Paul Turner

Nate Smith interviews guitarist Paul Turner

Enoch Magazine) What is something in Australia that most Americans wouldn’t know about

Paul: Australia has the oldest surviving culture in the world: Aboriginals, which are the native Australian people with a history dating back 100,000 years.
 
Enoch Magazine) Tell about playing with the Orchestra in Portland on your last tour?
 
Paul: It was a great experience playing at the Aladdin Theatre in Portland with the group.  Amazing vibrations and harmonics were emanating from the eight cellos. It was otherworldly. Highlights of the night were the crowd’s undivided attention and the appreciation of the Portland Cello Project and its artists.
 
Enoch Magazine) A while ago I learned the game of Cricket and really enjoyed the Ashes Matches. Most people in America don’t understand Cricket. Do you enjoy Cricket and please explain it to us.
 
Paul: I don’t like Cricket.  It takes up to five days to complete a game and you can lose because of bad weather, also five days doesn’t guarantee you’ll even get a result.  Sometimes games are drawn. I played cricket when I was a kid and I remember spending all of my Saturdays out in the field waiting for some action. Needless to say I converted to tennis within one season of cricket…
 
Enoch Magazine) I really enjoyed your CD, Clear Blue, after hearing it. If someone had never heard your CD why should they buy it?
 
Paul: Hey they don’t even have to buy the CD, they can steal it off the net or whatever.  I’m just happy that people like the music and get something different from my sound.  I’m coming from a place of healing and meditation, so if someone gets something, I’m very happy.
 
Enoch Magazine) If Enoch Magazine came to your hometown in Australia what are 5 things you would take us to do?
 
Paul:

1.  Frazer Island-see three amazing freshwater lakes. I spent 3 weeks camping on Fraser Island among wild horses with my girlfriend – it was amazing.

2.  Byron Bay-for its chilled hippy vibe and breathtaking nature. I go up there regularly to relax with long walks along the beaches and bushwalks in the luscious rainforest-like hinterland.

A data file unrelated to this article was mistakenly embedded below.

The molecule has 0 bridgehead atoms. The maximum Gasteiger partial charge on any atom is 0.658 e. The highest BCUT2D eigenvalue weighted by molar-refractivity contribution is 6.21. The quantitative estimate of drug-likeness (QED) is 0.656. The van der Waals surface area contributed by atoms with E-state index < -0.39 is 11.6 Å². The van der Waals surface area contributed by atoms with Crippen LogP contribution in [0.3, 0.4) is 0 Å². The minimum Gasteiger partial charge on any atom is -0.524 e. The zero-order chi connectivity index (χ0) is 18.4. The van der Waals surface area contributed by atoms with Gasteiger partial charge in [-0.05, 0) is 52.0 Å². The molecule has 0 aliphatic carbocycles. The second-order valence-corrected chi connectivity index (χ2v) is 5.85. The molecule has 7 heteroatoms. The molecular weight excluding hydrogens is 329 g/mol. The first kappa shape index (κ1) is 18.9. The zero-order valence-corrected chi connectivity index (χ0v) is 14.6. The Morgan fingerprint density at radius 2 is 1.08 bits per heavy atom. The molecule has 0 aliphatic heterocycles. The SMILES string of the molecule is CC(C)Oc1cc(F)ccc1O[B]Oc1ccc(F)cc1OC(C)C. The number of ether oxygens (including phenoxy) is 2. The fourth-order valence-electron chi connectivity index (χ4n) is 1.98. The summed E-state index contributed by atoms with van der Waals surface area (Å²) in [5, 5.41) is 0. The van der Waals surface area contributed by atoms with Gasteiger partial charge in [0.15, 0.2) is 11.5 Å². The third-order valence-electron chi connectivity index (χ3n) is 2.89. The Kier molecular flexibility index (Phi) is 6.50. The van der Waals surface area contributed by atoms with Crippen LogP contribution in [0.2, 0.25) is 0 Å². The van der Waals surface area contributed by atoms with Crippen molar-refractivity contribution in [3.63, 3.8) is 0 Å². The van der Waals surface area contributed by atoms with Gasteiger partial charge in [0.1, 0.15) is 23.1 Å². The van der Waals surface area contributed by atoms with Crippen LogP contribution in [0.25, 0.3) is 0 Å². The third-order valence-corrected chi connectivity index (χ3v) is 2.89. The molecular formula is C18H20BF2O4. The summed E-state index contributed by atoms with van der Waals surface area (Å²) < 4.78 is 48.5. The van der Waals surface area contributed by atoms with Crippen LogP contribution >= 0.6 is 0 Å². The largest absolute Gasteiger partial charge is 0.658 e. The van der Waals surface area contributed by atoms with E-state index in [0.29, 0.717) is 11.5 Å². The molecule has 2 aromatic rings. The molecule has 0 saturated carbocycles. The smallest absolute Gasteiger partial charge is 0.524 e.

3.  Bondi Beach (my home town)-drink in the Bohemian lifestyle and have a great swim and walk around the coast line. I live right on the beach in Bondi – it’s a bit of an artist’s haven and backpacker magnet.  There’s always someone interesting and new to meet.

4.  I love the Great Barrier Reef for its unique and colorful sea life. I dived on the reef and got vey sun burnt.

5.     Ayers Rock-drink in the majesty and beauty of the Australian heartland. Ayers Rock is the heart of Australia and holds special spiritual significance for aboriginals. It’s breathtaking to see it at sunset – the whole massive rock is illuminated with a glowing, orange-red.

 
Enoch Magazine) Often in America we have religion pushed upon us but these are the very same people aren’t living what they preach. Jesus often spoke about this in the Bible. What’s your perception of Jesus and how did you arrive at it. Jesus was an amazing teacher although
 
Paul: One must understand our relationship is to the nature and the universe not to one man.  All things are impermanent and we are the first victims or recipients of our thoughts and actions.
 
Enoch Magazine) If you weren’t playing music for a living what would you be doing for a living and why?
 
Paul: Teaching meditation. Meditation is the best thing that’s happened in my life and I would like to share it with others. Jesus was an amazing teacher, so was Buddha.
 
Enoch Magazine) In terms of writing music, can you do it anywhere, or do you need a specific place and some structure to write a great song
 
Paul: Songs come like new friends.  You can’t force friendships, they happen in unexpected circumstances.
 
Enoch Magazine) What is an issue or a life question you’ve been wrestling with to determine an answer.
 
Paul: Is it possible to transcend the mind and matter phenomena or is it a spiritual carrot or ideal?

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